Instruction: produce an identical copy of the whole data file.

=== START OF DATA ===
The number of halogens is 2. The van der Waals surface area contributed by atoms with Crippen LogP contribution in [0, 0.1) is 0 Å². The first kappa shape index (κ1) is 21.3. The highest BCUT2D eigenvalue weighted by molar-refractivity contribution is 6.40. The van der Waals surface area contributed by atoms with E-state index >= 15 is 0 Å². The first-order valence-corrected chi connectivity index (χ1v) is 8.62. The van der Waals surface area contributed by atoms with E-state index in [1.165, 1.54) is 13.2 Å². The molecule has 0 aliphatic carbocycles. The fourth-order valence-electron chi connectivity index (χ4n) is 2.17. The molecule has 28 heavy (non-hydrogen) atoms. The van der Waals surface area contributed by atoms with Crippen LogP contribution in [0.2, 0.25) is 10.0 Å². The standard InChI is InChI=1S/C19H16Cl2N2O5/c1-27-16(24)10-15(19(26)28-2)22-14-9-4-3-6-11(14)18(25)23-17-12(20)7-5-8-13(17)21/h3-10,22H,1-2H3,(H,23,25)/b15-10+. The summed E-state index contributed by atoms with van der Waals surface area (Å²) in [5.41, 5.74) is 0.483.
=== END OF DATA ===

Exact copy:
The number of halogens is 2. The van der Waals surface area contributed by atoms with Crippen LogP contribution in [0, 0.1) is 0 Å². The first kappa shape index (κ1) is 21.3. The highest BCUT2D eigenvalue weighted by molar-refractivity contribution is 6.40. The van der Waals surface area contributed by atoms with E-state index >= 15 is 0 Å². The first-order valence-corrected chi connectivity index (χ1v) is 8.62. The van der Waals surface area contributed by atoms with E-state index in [1.165, 1.54) is 13.2 Å². The molecule has 0 aliphatic carbocycles. The fourth-order valence-electron chi connectivity index (χ4n) is 2.17. The molecule has 28 heavy (non-hydrogen) atoms. The van der Waals surface area contributed by atoms with Crippen LogP contribution in [0.2, 0.25) is 10.0 Å². The standard InChI is InChI=1S/C19H16Cl2N2O5/c1-27-16(24)10-15(19(26)28-2)22-14-9-4-3-6-11(14)18(25)23-17-12(20)7-5-8-13(17)21/h3-10,22H,1-2H3,(H,23,25)/b15-10+. The summed E-state index contributed by atoms with van der Waals surface area (Å²) in [5.41, 5.74) is 0.483.